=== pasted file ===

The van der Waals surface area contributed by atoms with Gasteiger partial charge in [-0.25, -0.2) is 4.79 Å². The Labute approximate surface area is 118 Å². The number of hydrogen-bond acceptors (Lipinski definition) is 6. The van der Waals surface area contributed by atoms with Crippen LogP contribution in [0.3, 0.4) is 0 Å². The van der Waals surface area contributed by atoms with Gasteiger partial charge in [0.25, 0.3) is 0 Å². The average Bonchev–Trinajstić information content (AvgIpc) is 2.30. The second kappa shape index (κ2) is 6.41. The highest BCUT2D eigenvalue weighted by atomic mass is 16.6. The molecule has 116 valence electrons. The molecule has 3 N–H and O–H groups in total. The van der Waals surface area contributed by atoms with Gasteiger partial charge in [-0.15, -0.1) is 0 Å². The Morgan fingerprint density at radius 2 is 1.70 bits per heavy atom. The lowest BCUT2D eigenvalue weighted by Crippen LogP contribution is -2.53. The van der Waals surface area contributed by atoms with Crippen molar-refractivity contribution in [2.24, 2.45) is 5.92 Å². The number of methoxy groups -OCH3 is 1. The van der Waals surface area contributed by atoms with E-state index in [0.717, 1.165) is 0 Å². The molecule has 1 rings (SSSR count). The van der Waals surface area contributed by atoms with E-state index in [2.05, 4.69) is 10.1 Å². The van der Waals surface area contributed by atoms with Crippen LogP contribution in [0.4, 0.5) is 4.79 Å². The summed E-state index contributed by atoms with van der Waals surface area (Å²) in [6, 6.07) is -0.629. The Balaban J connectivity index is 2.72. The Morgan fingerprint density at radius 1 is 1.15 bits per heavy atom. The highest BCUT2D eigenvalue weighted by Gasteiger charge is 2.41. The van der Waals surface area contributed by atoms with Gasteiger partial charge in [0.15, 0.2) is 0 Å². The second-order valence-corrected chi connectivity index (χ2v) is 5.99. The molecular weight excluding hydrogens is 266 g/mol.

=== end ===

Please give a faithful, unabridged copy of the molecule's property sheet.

The van der Waals surface area contributed by atoms with Gasteiger partial charge in [-0.25, -0.2) is 4.79 Å². The Labute approximate surface area is 118 Å². The number of hydrogen-bond acceptors (Lipinski definition) is 6. The van der Waals surface area contributed by atoms with Crippen LogP contribution in [0.3, 0.4) is 0 Å². The van der Waals surface area contributed by atoms with Gasteiger partial charge in [0.25, 0.3) is 0 Å². The average Bonchev–Trinajstić information content (AvgIpc) is 2.30. The second kappa shape index (κ2) is 6.41. The highest BCUT2D eigenvalue weighted by atomic mass is 16.6. The molecule has 116 valence electrons. The molecule has 3 N–H and O–H groups in total. The van der Waals surface area contributed by atoms with Gasteiger partial charge in [-0.15, -0.1) is 0 Å². The Morgan fingerprint density at radius 2 is 1.70 bits per heavy atom. The lowest BCUT2D eigenvalue weighted by Crippen LogP contribution is -2.53. The van der Waals surface area contributed by atoms with Crippen molar-refractivity contribution in [2.24, 2.45) is 5.92 Å². The number of methoxy groups -OCH3 is 1. The van der Waals surface area contributed by atoms with E-state index in [0.717, 1.165) is 0 Å². The molecule has 1 rings (SSSR count). The van der Waals surface area contributed by atoms with E-state index in [2.05, 4.69) is 10.1 Å². The van der Waals surface area contributed by atoms with Crippen LogP contribution in [0.4, 0.5) is 4.79 Å². The summed E-state index contributed by atoms with van der Waals surface area (Å²) in [6, 6.07) is -0.629. The Balaban J connectivity index is 2.72. The Morgan fingerprint density at radius 1 is 1.15 bits per heavy atom. The highest BCUT2D eigenvalue weighted by Gasteiger charge is 2.41. The van der Waals surface area contributed by atoms with Gasteiger partial charge in [0.15, 0.2) is 0 Å². The second-order valence-corrected chi connectivity index (χ2v) is 5.99. The molecular weight excluding hydrogens is 266 g/mol.